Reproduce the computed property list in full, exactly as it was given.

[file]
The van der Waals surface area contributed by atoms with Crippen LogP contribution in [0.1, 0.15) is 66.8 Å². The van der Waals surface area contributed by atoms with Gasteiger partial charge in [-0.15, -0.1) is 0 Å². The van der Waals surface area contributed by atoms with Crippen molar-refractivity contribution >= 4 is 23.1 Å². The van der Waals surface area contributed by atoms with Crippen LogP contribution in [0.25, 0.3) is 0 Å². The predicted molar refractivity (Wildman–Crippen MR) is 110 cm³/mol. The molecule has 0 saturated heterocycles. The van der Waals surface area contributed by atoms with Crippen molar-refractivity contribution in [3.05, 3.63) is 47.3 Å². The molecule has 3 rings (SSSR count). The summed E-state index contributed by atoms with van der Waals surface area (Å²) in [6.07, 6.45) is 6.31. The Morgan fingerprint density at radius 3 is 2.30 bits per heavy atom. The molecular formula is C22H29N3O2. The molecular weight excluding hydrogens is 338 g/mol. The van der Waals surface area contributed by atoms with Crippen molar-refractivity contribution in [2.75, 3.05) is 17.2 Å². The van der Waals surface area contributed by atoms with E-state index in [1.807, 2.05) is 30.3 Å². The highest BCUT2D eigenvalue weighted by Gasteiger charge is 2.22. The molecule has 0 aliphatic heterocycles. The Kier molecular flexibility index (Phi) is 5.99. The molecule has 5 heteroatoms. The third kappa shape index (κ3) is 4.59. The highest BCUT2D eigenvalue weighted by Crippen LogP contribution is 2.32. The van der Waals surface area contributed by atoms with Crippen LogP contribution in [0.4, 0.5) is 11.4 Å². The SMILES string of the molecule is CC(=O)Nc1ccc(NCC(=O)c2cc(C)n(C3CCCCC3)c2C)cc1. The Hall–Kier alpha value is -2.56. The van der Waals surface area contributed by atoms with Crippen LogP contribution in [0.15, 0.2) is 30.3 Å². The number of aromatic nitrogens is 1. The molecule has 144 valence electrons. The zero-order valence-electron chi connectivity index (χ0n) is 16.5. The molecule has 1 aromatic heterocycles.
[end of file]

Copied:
The van der Waals surface area contributed by atoms with Crippen LogP contribution in [0.1, 0.15) is 66.8 Å². The van der Waals surface area contributed by atoms with Gasteiger partial charge in [-0.15, -0.1) is 0 Å². The van der Waals surface area contributed by atoms with Crippen molar-refractivity contribution >= 4 is 23.1 Å². The van der Waals surface area contributed by atoms with Crippen LogP contribution in [0.25, 0.3) is 0 Å². The predicted molar refractivity (Wildman–Crippen MR) is 110 cm³/mol. The molecule has 0 saturated heterocycles. The van der Waals surface area contributed by atoms with Crippen molar-refractivity contribution in [3.05, 3.63) is 47.3 Å². The molecule has 3 rings (SSSR count). The summed E-state index contributed by atoms with van der Waals surface area (Å²) in [6.07, 6.45) is 6.31. The Morgan fingerprint density at radius 3 is 2.30 bits per heavy atom. The molecular formula is C22H29N3O2. The molecular weight excluding hydrogens is 338 g/mol. The van der Waals surface area contributed by atoms with Crippen molar-refractivity contribution in [2.75, 3.05) is 17.2 Å². The van der Waals surface area contributed by atoms with E-state index in [1.807, 2.05) is 30.3 Å². The highest BCUT2D eigenvalue weighted by Gasteiger charge is 2.22. The molecule has 0 aliphatic heterocycles. The Kier molecular flexibility index (Phi) is 5.99. The molecule has 5 heteroatoms. The third kappa shape index (κ3) is 4.59. The highest BCUT2D eigenvalue weighted by Crippen LogP contribution is 2.32. The van der Waals surface area contributed by atoms with Crippen LogP contribution in [0.4, 0.5) is 11.4 Å². The SMILES string of the molecule is CC(=O)Nc1ccc(NCC(=O)c2cc(C)n(C3CCCCC3)c2C)cc1. The Hall–Kier alpha value is -2.56. The van der Waals surface area contributed by atoms with Crippen LogP contribution in [0.15, 0.2) is 30.3 Å². The number of aromatic nitrogens is 1. The molecule has 144 valence electrons. The zero-order valence-electron chi connectivity index (χ0n) is 16.5. The molecule has 1 aromatic heterocycles.